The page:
Hillbilly Elegy - J. D. Vance
JD Vance takes a deep first person dive into the lives of people from Appalachia. After growing up there and subsequently going to law school, the author talks about his experiences and how they relate to the larger scale problems of social immobility.
Hillbilly culture at the time (and maybe now) blended a robust sense of honor, devotion to family, and bizarre sexism into a sometimes explosive mix.
For years, Mamaw said, her children had left their bikes unchained in the yard with no problems. Now her grandkids woke to find thick locks cracked in two by dead-bolt cutters. From that point forward, I walked.
To them, the American Dream required forward momentum. Manual labor was honorable work, but it was their generations work. We had to do something different. To move up was to move on. That required going to college.
In the broken world I saw around meant for the people struggling in that world religion offered tangible assistance to keep the faithful on track.
Every two weeks, Id get a small paycheck and notice the line where federal and state income taxes were deducted from my wages. At least as often, our drug-addict neighbor would buy T-bone steaks, which I was too poor to buy for myself but was forced by Uncle Sam to buy for someone else. This was my mind-set when I was seventeen, and though Im far less angry today than I was then, it was my first indication that the policies of Mamaw’s party of the working man - the Democrats - weren’t all they were cracked up to be.
Political scientists have spent millions of words trying to explain how Appalachia and the South went from staunchly Democratic to staunchly Republican in less than a generation. Some blame race relations and the Democratic Party’s embrace of the civil rights movement. Others cite religious faith and the hold that social conservatism has on evangelicals in that region. A big part of the explanation lies in the fact that many in the white working class saw precisely what I did, working at Dillman’s. As far back as the 1970s, the white working class began to turn to Richard Nixon because of a perception that, as one man put it, government was payin people who are on welfare today doin nothin! Theyre laughin at our society! And were all hardworkin people and were gettin laughed at for workin every day!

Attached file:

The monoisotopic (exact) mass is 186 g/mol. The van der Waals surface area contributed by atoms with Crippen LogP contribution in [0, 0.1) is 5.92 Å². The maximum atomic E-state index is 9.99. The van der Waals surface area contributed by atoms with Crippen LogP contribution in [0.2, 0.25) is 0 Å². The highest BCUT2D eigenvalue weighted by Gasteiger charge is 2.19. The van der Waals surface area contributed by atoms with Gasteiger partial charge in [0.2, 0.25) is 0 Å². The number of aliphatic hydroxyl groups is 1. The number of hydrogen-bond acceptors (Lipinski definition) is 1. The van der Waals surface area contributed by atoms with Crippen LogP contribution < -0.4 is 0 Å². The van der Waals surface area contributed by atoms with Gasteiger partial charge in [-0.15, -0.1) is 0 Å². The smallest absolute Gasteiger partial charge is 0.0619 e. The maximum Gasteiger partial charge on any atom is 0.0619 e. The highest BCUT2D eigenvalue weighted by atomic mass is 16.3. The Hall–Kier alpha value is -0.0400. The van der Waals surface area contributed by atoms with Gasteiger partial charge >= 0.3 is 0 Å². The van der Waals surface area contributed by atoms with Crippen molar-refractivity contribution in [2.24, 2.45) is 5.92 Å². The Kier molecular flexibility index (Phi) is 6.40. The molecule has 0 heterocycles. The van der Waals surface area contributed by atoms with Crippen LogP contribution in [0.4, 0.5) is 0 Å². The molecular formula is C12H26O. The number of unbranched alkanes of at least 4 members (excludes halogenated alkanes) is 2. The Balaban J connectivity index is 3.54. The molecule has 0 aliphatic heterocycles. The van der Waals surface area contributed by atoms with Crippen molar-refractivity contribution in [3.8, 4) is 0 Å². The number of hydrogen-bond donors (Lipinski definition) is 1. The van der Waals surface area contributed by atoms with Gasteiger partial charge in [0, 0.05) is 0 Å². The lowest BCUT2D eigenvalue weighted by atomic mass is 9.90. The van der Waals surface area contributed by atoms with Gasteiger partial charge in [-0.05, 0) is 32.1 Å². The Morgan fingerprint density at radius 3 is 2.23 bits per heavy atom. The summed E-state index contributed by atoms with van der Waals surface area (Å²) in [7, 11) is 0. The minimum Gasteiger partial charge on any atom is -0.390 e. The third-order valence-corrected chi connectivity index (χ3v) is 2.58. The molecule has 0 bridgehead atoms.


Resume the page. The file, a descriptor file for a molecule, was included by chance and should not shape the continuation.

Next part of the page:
Though insightful, neither of these books fully answered the questions that plagued me: Why didnt our neighbor leave that abusive man? Why did she spend her money on drugs? Why couldn’t she see that her behavior was destroying her daughter? Why were all of these things happening not just to our neighbor but to my mom? It would be years before I learned that no single book, or expert, or field could fully explain the problems of hillbillies in modern America. Our elegy is a sociological one, yes, but it is also about psychology and community and culture and faith.
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